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TITLEYamamoto, Hiroshi: Eldest son of the world's first Japanese believer
AUTHOR 1Marion Yazdi
ABSTRACTJapanese-American Yamamoto (c. 1909-1979) was the eldest son of Kanichi (Moto) Yamamoto, the first ethnic Japanese Bahá’í in the world.
TAGS`Abdu'l-Bahá, Travels of (documents); California, USA; Hiroshi Yamamoto; Japan; San Francisco, CA; United States (documents)
CONTENT Hiroshi Yamamoto, eldest son of Kanichi (Moto) Yamamoto, the first Japanese Bahá’í in the world, died September 18, 1979, at the age of 70.

Hiroshi was the brother of Shinji Yamamoto, retired State Architect of Wisconsin who now serves on committees planning the new national Archives building in Wilmette. He was also the brother of Mas Yamamoto of Oakland, Fumiko Ono of Berkeley, and Mich Yamamoto of Santa Paula, California.

Hiroshi's childhood was exceptional. He lived with his parents in the Oakland home of Mrs. Helen S. Goodall at 1537 Jackson St. Mrs. Goodall, after moving to San Francisco, kept the Jackson St. house open for Bahá’í gatherings with Moto in charge. His sons, Hiroshi, Shinji and Masao, were favorites with the early believers who met there.

When ‘Abdu’l-Bahá came to California on October 3, 1912, He stayed at 1815 California St., San Francisco, and it was Moto who lived in that house and joyously served Him. The Master showed great love for three-year-old Hiroshi and his two brothers. He would hold Hiroshi on His knee and talk and play with him. He gave the young boy the Arabic name "Hassan," meaning "goodness."

For a description of Hiroshi at that time we are indebted to Juanita Storch (who was 17 years old at the time) and the entry in her diary on October 12, 1912. She described the scene as the Bahá’í children, their parents and friends started to gather for an historic afternoon meeting with ‘Abdu’l-Bahá:

It was Columbus Day and the people were about Lake Merritt enjoying the celebration but we were going to see ‘Abdu’l-Bahá

‘Abdu’l-Bahá and his party were eating in the dining room and I saw a glimpse of them as I went through the hall to take off my coat. Mrs. Cooper greeted us and made us feel at home. The Bahai atmosphere always encourages those few who had like us come early.

Then Catherine and I went outside into the garden. Moto's wife and little boys were on the lawn in the back yard . . . Catherine and I sat in the teahouse for awhile and then walked around the house a few times. It seemed a wonderful privilege to encircle the house in which the Blessed ‘Abdu’l-Bahá was at that moment.

I asked Hiroshi to walk with me but he only smiled and scampered off. As we went around one side of the house, he went around the other and when we met he slipped his little soft hand into mine and looked up with his little black shiny eyes and gave me another of his happy smiles. He sat between us for awhile on a big seat in the teahouse and didn't say a word, but his face was actually aglow with smiles. Then he gently slipped from us and ran to his mother who was sitting in a swing under a Magnolia tree.

(Later that afternoon when a photo was taken of ‘Abdu’l-Bahá on the top step of Mrs. Goodall's home and the friends were gathered on the other steps, I was on the bottom one, and Hiroshi was sitting on my lap.)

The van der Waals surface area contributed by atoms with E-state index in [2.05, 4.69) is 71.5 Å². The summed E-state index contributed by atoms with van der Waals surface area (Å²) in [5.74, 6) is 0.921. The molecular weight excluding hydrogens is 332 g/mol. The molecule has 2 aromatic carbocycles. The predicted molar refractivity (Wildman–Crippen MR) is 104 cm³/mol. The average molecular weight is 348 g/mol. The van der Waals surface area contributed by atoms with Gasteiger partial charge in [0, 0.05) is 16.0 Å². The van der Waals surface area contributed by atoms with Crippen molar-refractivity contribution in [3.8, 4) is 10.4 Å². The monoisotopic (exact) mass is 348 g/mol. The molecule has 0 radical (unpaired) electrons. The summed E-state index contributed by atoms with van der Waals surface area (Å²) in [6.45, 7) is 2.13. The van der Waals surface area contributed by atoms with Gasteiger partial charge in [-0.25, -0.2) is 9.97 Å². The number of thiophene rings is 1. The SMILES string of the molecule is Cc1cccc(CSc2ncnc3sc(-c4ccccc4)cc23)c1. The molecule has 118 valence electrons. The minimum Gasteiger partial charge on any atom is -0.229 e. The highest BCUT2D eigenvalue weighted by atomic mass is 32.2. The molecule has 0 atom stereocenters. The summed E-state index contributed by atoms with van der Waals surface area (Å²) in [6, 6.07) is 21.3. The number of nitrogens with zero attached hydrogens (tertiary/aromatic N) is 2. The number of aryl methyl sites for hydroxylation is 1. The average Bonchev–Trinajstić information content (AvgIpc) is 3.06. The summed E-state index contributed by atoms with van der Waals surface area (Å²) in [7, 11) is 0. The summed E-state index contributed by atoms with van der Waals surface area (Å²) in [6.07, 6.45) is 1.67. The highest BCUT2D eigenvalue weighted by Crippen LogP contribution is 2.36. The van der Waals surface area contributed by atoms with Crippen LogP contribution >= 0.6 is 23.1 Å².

In 1919, after the Oakland home was sold, Moto moved to Berkeley to be near Alec and Kathryn Frankland. It was most important to him that his children be taught the Bahá’í Faith. Mrs. Frankland, and later Marion Carpenter (Yazdi) held weekly Junior classes attended by Hiroshi and his brothers and sister. Hiroshi learned prayers and Hidden Words and gave little talks in a shy, endearing way. At the first Western Bahá’í Teaching Conference, held in San Francisco on November 24-26, 1922, he and the other children took part. They were irresistible—attractive, well-mannered, sparkling and intelligent.

Hiroshi was a member of the Berkeley Bahá’í community until December 7, 1941. After the attack at Pearl Harbor he and his family were interned with other Japanese-Americans, first at the Tanforan race track in South San Francisco, and later at Camp Topaz, ISO miles south of Salt Lake City, Utah. The family was allotted one room. Even though faced with severe hardships, they never complained.

After the war, Hiroshi taught at Yale University for the Navy. He attended the Bahá’í National Convention in 1948 with his father and Kathryn Frankland. There was always a special bond between Hiroshi (in fact, all the Yamamotos) and Mrs. Frankland.

Hiroshi worked for more than 20 years for Pan American World Airways. He moved from Berkeley to Los Angeles and Hawaii, traveling for his company as a field representative. Always, a letter of identification written by the secretary of the Spiritual Assembly of Berkeley went with him. He presented the letter to the Assembly when he returned in the spring of 1977 to become once again a member of the Berkeley Bahá’í community.

Hiroshi was quite ill during his last years. Still, it was good to talk to him on the telephone and to receive his letters. He was always cheerful, kind, and full of appreciation. He was devoted to the Faith, his family, and his friends.

It was in keeping with his character that he made an heroic effort in 1978 to attend the memorial services for a close friend, Ali Yazdi. He sat next to Ali's wife at the graveside and stood with the others for prayers. Because he was paralyzed on one side, it was difficult for him. He had a tremendous sense of loyalty.

As we pay loving tribute to dear, courageous Hiroshi Yamamoto, we feel acutely the loss of yet another of that valiant little band of early believers who knew the Master.

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